Thus the change that is intended to be implemented in this project is for a more unified structure of standardized care among physical therapists as they provide more data, knowledge and information among one another through a process of integration and networking that facilitates the objectives of the community.

Key Theoretical Knowledge

The relevant literature on this particular change management system include McGregor (2004) who notes that change management is synonymous with quality management and that "quality and change are similar concepts because they both imply movement and are not finite states," (p. 3). It is also located in the concept of "spirit of mission" identified by Samaan and Verenuil (2009) in their study of the emergency response to Hurricane Katrina: they showed that a unified and coherent "spirit of mission" within an organization is essential to formulating an effective response strategy -- and this concept translates equally well to the fostering of a community of physical therapists working to overcome obstacles within their field and provide optimum levels of quality care to patients. Supporting this change management system will be literature that defines the necessary leadership qualities for producing effective outcomes, such as Luthans (1988), whose study on successful vs. effective leadership highlights specific leadership characteristics that are essential in a change management system implementation; Mayer and Salovey (2001), who underscore the importance of developing Emotional Intelligence among leaders and care givers; and Cavazotte, Moreno and Hickmann (2012) who emphasize the role of leadership, personality, and EI in the role of transformational leadership which can be used to facilitate the change management process.

Management Processes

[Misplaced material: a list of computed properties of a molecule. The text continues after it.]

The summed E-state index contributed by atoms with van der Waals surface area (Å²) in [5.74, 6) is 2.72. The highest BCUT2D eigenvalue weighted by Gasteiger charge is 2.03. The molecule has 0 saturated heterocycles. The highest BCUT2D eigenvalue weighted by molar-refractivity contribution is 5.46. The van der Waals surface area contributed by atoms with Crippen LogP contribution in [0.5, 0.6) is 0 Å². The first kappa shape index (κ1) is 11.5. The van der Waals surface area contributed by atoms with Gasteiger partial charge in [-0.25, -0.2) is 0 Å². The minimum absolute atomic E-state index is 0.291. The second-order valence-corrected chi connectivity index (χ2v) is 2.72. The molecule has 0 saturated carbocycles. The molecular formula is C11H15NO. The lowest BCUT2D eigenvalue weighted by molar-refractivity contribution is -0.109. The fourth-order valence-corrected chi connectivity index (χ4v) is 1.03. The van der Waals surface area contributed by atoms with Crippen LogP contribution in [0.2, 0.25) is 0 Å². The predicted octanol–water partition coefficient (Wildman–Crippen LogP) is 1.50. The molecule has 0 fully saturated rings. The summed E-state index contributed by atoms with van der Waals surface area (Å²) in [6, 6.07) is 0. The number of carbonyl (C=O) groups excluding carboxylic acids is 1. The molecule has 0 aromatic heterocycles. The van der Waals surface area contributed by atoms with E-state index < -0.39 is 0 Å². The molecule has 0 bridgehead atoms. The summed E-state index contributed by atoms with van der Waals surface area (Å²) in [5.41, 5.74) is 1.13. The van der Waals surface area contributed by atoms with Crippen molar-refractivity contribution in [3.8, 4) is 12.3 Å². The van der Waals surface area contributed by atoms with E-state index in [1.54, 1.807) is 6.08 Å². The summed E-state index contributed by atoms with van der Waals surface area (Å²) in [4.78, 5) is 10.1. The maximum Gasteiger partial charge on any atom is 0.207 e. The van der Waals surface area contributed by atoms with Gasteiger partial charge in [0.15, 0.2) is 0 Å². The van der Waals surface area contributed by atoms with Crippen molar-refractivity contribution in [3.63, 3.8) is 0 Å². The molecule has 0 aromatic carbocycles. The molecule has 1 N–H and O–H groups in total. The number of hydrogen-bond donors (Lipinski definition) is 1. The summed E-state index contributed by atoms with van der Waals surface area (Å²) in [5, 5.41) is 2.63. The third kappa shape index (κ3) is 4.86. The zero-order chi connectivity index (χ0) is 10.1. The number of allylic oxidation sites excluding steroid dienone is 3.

Key government drivers throughout this process are the role of globalized society as reflected in various governmental projects, such as EU integration, trade deals like that Trans-Atlantic Trade and Investment Partnership (TTIP) and Trans-Pacific Partnership agreements being discussed by various nations around the world, and the concept of corporate solidarity as a means of providing effective control and care. These are designed to provide better security for workers, stability for the economy, and support for integrated jobs -- and these too serve as drivers for a greater global community of physical therapists (Office of the United States Trade Representative, 2015). As Porter and Lee (2013) observe, care providers must move "toward a patient-centered system organized around what patients need" with "patient outcomes" being the standard objective of practitioners. This is not only the opinion of health care experts but also what is interpreted from analysis of statistical evidence presented by the WCPT, which shows that there is too much disparity among communities in terms of the ratio of physical therapists to populations: "The 2011 returns have revealed that estimates of the ratio of physical therapists to populations range from a high of one to 354 people in Finland, to a low of one to 530,375 in Malawi" (WCPT, 2014). Clearly this indicates that without better coordination among the global physical therapy community, localized communities will continue to suffer from a lack of proper care and provision from physical therapists. Key management processes that will be utilized in order to meet these drivers are the concepts of leadership styles discussed below (Transformational, Servant, Democratic).